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Vitamin A deficiency and anemia: alarming public health problems among the tribal Rathwa adolescents of Chhota Udaipur, Gujarat, western India: a cross-sectional study.


The Indian Constitution assigns special status to the scheduled tribes (STs). Traditionally referred to as adivasis, vanbasis, tribes, or tribals, STs constitute about 8% of the Indian population. There are 573 scheduled tribes living in different parts of the country, having their own languages different from the one mostly spoken in the state where they live. There are more than 270 such languages in India. [1] Approximately 8 million persons comprising 15% of Gujarat's population is tribal. Tribal population is mainly concentrated in rural areas in dispersed, hard to reach settlements [2] and they are particularly vulnerable to undernutrition because of their geographical isolation, socioeconomic disadvantage and inadequate health facilities. [3]

With one-third children in the developing world being either underweight or stunted and more than 30% of the developing world's population micronutrient deficient, malnutrition remains the world's most serious health problem. Deficiencies of key vitamins and minerals continue to be pervasive and they overlap considerably with problem of general under nutrition. [4] In growing children, malnutrition affects intelligence and physical capacity. These in turn reduces productivity, slows economic growth, and aggravates poverty. The economic cost of malnutrition is very high. [5]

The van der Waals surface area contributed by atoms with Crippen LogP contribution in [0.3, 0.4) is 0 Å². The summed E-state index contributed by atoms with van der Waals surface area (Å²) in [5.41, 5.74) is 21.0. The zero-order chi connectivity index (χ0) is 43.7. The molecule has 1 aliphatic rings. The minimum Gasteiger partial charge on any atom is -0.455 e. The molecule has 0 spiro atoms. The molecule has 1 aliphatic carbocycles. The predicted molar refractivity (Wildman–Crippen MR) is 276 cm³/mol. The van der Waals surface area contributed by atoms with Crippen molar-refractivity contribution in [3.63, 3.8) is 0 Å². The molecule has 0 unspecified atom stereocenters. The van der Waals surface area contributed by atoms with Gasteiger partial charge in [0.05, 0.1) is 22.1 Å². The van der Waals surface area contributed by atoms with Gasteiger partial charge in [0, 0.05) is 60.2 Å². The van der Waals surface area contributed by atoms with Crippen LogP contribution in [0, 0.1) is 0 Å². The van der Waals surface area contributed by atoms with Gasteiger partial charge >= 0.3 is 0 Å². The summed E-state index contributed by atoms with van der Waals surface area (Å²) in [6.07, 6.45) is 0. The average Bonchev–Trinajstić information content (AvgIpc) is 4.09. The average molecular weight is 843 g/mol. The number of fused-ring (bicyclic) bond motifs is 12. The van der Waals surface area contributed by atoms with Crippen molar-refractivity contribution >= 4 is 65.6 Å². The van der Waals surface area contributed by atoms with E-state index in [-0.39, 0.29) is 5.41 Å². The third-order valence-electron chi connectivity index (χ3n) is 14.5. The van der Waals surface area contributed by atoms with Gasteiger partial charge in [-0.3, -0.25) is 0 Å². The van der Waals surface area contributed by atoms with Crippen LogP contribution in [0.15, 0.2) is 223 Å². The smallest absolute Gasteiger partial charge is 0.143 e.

Higher prevalence of under nutrition in tribal population is due to poverty and consequent under nutrition; lack of awareness about access to and utilization of the available nutrition supplementation programs; social barriers preventing the utilization of available nutrition supplementation program and services; poor environmental sanitation and lack of safe drinking water, leading to increased morbidity from water-borne infections; environmental conditions that favor vector-borne diseases; lack of access to health-care facilities resulting in increased severity and/or duration of illnesses. [6]

Of the many major tribes of Gujarat, the Rathwa Bhils is a distinct tribe dwelling in the Chhota Udaipur, Naswadi, Jetpur, and Sankheda region of Gujarat. However, no data on the nutritional status of the adolescent school going children belonging to this tribe are available.

The broad objective of the present study was to evaluate the nutritional status of the Rathwa tribal adolescents registered under the government-run schools of Chhota Udaipur, Gujarat, western India. Socioeconomic conditions, clinical signs and symptoms of nutritional deficiencies, dietary patterns, anthropometric indices, and biochemical parameters (CBC and red cell morphology) were assessed to understand the nutritional status of the children.

Methods and Materials